However at the end of the day you may have to take the machine to a suitably
    experienced Tech if you are not able to determine the cause.

    Best
    Paul.
     
    PeeCee, Mar 15, 2007
    #36
  17. alice

    Cub Guest

    "alice" <> wrote in message
    news:...
    >I just opened up my PC case to take off the CPU fan and heatsink,
    > cleaned it, put it back on, and now the whole thing will not power on.
    > The power light comes on for about 5 seconds, and the CPU fan starts
    > to spin, then it just turns off.
    > The reason I cleaned the fan in the first place is because the machine
    > was overheating and randomly turning off frequently.
    > Is there any thing I can do at this point, and if I need to replace
    > parts, what should I start with?
    >


    The fan should have 3 wires , 2 for power and one for speed sense

    If the system can't see the fan spinning ( via the 3rd wire) then the power
    will be killed


    check the fan cable is

    a) connected to the right header on the motherboard , there may be 2 next to
    each other

    and

    b) get a different heatsink fan. you may have damage it


    Cub
     
    Cub, Mar 15, 2007
    #37
  18. alice

    w_tom Guest

    On Mar 14, 8:12 pm, "alice" <> wrote:
    > So you mean that because the power supply was taken out, then put back
    > in, that it may have become damaged


    Pee Cee demonstrated another good reason why shotgunning only
    creates problems. However, an old rule from a few generations of
    experience: if a problem can be created, then the most innovative
    thing in the room will create it - a human. An example of that rule
    came from White Sands too many decades ago: "If anything can fail,
    then it will fail."

    Damage was and has been observed because of swapping parts. For
    example, do you know that second power supply contains essential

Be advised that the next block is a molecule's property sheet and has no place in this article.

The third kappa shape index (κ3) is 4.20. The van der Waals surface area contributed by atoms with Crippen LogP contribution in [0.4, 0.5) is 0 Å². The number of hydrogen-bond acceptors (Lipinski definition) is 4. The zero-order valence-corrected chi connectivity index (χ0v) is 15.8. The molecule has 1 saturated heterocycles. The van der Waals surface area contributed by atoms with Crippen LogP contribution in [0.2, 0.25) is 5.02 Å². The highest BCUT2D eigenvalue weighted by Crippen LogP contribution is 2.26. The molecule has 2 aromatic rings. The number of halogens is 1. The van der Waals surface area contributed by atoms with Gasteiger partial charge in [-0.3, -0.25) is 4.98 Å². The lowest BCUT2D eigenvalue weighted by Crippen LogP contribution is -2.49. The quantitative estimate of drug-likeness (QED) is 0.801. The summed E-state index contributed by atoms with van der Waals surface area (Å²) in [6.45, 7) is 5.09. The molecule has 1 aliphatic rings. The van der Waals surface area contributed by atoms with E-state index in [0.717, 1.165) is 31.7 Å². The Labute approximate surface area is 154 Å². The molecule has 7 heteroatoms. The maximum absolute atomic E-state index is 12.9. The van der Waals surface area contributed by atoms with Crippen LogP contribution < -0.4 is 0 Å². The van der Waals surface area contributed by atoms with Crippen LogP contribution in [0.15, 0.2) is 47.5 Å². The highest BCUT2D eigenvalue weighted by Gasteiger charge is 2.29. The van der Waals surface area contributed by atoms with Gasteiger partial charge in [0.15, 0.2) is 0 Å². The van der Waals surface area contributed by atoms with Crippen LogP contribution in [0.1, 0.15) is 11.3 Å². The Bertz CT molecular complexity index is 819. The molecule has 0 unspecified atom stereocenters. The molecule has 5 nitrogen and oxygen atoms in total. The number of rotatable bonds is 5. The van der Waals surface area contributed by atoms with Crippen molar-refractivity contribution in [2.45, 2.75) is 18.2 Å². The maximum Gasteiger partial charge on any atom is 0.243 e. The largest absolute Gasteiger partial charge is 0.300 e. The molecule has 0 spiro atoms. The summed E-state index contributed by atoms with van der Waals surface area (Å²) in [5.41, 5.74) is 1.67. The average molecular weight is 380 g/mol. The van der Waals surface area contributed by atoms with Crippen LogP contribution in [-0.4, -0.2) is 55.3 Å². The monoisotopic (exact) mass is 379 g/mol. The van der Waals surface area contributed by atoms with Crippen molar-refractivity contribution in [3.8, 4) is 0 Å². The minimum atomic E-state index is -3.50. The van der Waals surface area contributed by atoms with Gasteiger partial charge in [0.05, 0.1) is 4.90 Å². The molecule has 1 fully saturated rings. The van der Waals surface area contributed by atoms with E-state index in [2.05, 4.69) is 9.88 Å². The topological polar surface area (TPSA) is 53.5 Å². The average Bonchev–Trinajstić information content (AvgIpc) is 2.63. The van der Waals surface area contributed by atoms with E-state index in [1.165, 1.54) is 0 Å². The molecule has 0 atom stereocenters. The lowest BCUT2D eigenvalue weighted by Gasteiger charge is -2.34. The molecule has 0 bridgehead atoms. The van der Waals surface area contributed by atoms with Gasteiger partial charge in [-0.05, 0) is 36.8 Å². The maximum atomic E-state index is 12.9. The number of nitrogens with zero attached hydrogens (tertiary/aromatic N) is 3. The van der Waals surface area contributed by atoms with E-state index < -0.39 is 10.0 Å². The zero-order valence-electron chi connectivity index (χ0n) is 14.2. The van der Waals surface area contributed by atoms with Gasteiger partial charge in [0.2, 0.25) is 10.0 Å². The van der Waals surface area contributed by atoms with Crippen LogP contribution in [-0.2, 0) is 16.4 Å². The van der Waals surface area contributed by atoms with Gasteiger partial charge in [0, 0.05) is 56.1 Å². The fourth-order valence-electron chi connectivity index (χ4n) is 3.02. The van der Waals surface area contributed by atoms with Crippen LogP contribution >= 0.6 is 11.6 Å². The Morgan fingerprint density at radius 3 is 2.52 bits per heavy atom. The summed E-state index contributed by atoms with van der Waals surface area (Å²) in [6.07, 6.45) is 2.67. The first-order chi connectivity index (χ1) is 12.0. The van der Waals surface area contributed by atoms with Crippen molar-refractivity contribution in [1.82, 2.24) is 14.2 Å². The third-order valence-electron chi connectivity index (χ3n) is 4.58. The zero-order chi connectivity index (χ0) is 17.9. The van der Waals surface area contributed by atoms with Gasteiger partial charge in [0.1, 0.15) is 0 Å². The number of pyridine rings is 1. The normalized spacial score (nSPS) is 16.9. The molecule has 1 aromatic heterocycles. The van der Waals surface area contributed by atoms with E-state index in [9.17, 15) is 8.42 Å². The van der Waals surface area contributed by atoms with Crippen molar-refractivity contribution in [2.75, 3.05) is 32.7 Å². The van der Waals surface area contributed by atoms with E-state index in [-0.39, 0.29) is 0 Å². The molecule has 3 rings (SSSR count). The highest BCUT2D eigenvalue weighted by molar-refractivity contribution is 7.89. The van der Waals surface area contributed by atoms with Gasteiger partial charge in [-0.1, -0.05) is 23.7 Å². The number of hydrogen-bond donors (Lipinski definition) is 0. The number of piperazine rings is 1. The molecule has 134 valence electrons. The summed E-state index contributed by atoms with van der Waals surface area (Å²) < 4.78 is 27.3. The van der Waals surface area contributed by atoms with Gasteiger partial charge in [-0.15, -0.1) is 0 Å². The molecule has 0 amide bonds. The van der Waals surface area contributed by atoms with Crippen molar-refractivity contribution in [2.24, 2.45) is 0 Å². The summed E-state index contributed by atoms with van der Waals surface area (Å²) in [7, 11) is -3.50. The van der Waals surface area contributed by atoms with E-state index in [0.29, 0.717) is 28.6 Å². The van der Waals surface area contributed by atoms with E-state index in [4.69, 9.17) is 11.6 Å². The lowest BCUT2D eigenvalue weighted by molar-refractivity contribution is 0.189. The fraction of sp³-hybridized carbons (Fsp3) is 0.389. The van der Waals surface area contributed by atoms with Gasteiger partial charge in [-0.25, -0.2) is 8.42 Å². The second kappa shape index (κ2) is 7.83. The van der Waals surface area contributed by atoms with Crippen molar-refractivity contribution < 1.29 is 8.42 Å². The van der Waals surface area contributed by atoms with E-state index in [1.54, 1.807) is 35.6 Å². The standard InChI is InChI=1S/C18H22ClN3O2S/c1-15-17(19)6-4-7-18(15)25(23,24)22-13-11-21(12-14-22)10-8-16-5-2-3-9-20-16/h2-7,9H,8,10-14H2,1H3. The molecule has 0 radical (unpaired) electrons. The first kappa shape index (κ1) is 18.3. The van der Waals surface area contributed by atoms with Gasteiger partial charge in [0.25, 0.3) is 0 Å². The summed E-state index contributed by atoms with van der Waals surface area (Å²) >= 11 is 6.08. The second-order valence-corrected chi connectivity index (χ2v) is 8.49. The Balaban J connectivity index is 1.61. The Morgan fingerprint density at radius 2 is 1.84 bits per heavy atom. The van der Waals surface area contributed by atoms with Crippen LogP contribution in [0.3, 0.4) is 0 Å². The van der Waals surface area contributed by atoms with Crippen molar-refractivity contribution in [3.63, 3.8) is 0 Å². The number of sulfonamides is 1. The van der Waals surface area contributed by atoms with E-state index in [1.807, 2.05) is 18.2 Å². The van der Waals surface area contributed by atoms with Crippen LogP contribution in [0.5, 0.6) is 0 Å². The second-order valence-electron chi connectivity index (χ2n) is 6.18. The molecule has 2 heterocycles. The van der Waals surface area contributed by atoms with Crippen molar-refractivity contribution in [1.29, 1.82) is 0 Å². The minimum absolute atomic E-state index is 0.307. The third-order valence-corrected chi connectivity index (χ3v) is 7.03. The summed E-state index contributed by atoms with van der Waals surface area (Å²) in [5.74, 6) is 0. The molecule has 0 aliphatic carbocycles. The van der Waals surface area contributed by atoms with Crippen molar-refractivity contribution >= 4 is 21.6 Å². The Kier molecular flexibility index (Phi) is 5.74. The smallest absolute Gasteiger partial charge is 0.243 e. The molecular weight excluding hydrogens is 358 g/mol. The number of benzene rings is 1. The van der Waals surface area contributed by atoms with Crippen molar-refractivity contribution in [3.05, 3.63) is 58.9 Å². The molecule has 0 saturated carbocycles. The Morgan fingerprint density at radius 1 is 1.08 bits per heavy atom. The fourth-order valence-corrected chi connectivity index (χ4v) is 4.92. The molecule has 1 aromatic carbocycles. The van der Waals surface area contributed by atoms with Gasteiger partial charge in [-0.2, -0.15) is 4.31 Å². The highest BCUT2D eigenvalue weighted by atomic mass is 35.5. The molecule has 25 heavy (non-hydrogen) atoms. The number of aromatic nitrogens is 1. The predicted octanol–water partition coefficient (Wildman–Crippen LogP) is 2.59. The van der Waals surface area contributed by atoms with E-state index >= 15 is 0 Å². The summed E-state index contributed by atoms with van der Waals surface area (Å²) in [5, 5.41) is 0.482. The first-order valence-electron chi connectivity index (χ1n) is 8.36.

functions so that motherboard cannot be damaged? That required
    function is sometimes missing in discounted power supplies - that
    appear to be good. Parts were swapped because you have assumed a
    second power supply will not cause damage in another computer. You
    don't know. Even a power supply good in one system can act defective
    in another. More variables - more unknowns - have been added. Each
    'unknown' increases a problem's complexity 'exponentially'.

    Why start from scratch to recertify even the power supply 'system'?
    Since so much was changed, then almost nothing is known good. To
    attack a now exponentially complicated problem, eliminate variables
    and unknowns, one at a time. That cannot happen until a meter verifies
    a computer's foundation - the power supply 'system'. Not just the
    power supply; a 'system'. Did you know of the other 'system' parts?

    Currently you are trying to fix things based upon assumptions. If
    the second power supply did not fix things, then is the first power
    supply good? Of course not.

    You have even assumed a conclusion - that I said moving a power
    supply might have damaged a power supply. Demonstrated above is that
    shotgunning may have even caused other changes. We have not even
    considered damage from static electricity. Did you know components
    resilient to 15,000 volts can be easily damaged by but a few thousand
    volts when cables are disconnected? Once disconnected, much of what